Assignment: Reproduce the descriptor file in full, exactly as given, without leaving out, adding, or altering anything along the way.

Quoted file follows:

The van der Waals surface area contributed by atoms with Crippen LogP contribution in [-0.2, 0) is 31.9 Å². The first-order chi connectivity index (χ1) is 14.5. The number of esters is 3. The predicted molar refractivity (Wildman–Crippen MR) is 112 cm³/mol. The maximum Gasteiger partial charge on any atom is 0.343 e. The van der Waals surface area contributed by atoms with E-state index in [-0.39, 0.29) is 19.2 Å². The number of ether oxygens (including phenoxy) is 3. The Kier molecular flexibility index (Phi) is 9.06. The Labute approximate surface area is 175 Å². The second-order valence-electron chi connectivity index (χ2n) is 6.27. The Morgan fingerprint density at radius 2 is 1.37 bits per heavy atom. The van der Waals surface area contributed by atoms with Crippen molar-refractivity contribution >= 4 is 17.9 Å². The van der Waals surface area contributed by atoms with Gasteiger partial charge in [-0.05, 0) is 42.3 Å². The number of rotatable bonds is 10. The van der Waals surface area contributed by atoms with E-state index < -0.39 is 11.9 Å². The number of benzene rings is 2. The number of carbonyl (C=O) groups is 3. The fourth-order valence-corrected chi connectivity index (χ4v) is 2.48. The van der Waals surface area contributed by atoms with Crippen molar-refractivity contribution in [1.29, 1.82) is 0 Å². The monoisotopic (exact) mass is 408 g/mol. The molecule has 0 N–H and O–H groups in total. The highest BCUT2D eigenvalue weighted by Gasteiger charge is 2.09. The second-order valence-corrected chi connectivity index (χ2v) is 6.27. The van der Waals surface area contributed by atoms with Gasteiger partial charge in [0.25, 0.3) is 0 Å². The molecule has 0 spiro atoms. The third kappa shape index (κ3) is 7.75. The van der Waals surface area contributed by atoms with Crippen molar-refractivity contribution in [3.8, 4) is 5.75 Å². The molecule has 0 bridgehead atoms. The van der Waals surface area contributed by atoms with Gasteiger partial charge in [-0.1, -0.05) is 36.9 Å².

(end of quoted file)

The van der Waals surface area contributed by atoms with Crippen LogP contribution in [-0.2, 0) is 31.9 Å². The first-order chi connectivity index (χ1) is 14.5. The number of esters is 3. The predicted molar refractivity (Wildman–Crippen MR) is 112 cm³/mol. The maximum Gasteiger partial charge on any atom is 0.343 e. The van der Waals surface area contributed by atoms with E-state index in [-0.39, 0.29) is 19.2 Å². The number of ether oxygens (including phenoxy) is 3. The Kier molecular flexibility index (Phi) is 9.06. The Labute approximate surface area is 175 Å². The second-order valence-electron chi connectivity index (χ2n) is 6.27. The Morgan fingerprint density at radius 2 is 1.37 bits per heavy atom. The van der Waals surface area contributed by atoms with Crippen molar-refractivity contribution >= 4 is 17.9 Å². The van der Waals surface area contributed by atoms with Gasteiger partial charge in [-0.05, 0) is 42.3 Å². The number of rotatable bonds is 10. The van der Waals surface area contributed by atoms with E-state index < -0.39 is 11.9 Å². The number of benzene rings is 2. The number of carbonyl (C=O) groups is 3. The fourth-order valence-corrected chi connectivity index (χ4v) is 2.48. The van der Waals surface area contributed by atoms with Crippen molar-refractivity contribution in [1.29, 1.82) is 0 Å². The monoisotopic (exact) mass is 408 g/mol. The molecule has 0 N–H and O–H groups in total. The highest BCUT2D eigenvalue weighted by Gasteiger charge is 2.09. The second-order valence-corrected chi connectivity index (χ2v) is 6.27. The van der Waals surface area contributed by atoms with Gasteiger partial charge in [0.25, 0.3) is 0 Å². The molecule has 0 spiro atoms. The third kappa shape index (κ3) is 7.75. The van der Waals surface area contributed by atoms with Crippen molar-refractivity contribution in [3.8, 4) is 5.75 Å². The molecule has 0 bridgehead atoms. The van der Waals surface area contributed by atoms with Gasteiger partial charge in [-0.1, -0.05) is 36.9 Å².